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First the AP, now TV networks are directly competing with their own members. ABC invades affiliates’ syndication business. 9/7/07

Posted by Steve Boriss in Uncategorized.

It has become clear in the last week that the Internet is rewiring all the existing news and entertainment relationships, jolting local media with future shock. In the old days, there were clear and accepted supply chains connecting news/entertainment content producers and consumers. These chains included indispensable middlemen who distributed material in exchange for a piece of the action. For example, since households could not own the electronic equipment needed to receive news programming directly from remote sources, local newspapers and TV stations sprouted-up throughout the fruited plain to bridge that “last 50 miles” between news outlets and every household in their metro areas.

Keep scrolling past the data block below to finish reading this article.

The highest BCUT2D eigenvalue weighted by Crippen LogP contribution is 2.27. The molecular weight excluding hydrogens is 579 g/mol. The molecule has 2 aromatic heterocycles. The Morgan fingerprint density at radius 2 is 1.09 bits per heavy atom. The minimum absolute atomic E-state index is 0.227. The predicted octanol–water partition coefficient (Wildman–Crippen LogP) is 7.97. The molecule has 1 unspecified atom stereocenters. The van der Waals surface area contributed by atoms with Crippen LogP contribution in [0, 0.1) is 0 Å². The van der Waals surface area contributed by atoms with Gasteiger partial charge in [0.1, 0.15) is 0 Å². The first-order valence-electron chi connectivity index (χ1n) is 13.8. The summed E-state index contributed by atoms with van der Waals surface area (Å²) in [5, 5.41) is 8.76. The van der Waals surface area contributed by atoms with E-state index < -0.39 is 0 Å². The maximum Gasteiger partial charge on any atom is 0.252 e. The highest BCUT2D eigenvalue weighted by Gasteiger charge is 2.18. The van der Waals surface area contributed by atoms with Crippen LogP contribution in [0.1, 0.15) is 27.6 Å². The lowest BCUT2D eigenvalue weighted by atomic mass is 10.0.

But now that the Internet covers that last 50 miles, all the way into individual households, news originators like the AP and the TV networks are short-circuiting their long-standing supply chains and cutting out the local middlemen to get a profit boost. Last week, the AP struck a deal with Google News to deliver their news directly to consumers online, cutting-out their members from revenue opportunities. This week, according to LostRemote, ABC is not only making some of its current programming available online, but also its old programming, cutting into the incredibly profitable syndication business of its local affiliates. If the networks continue to use the Internet to leverage their power, and the Internet ultimately becomes the primary medium for the distribution of news and entertainment, local broadcast TV outlets will need to find alternative sources that generate income or it will be “lights out.”


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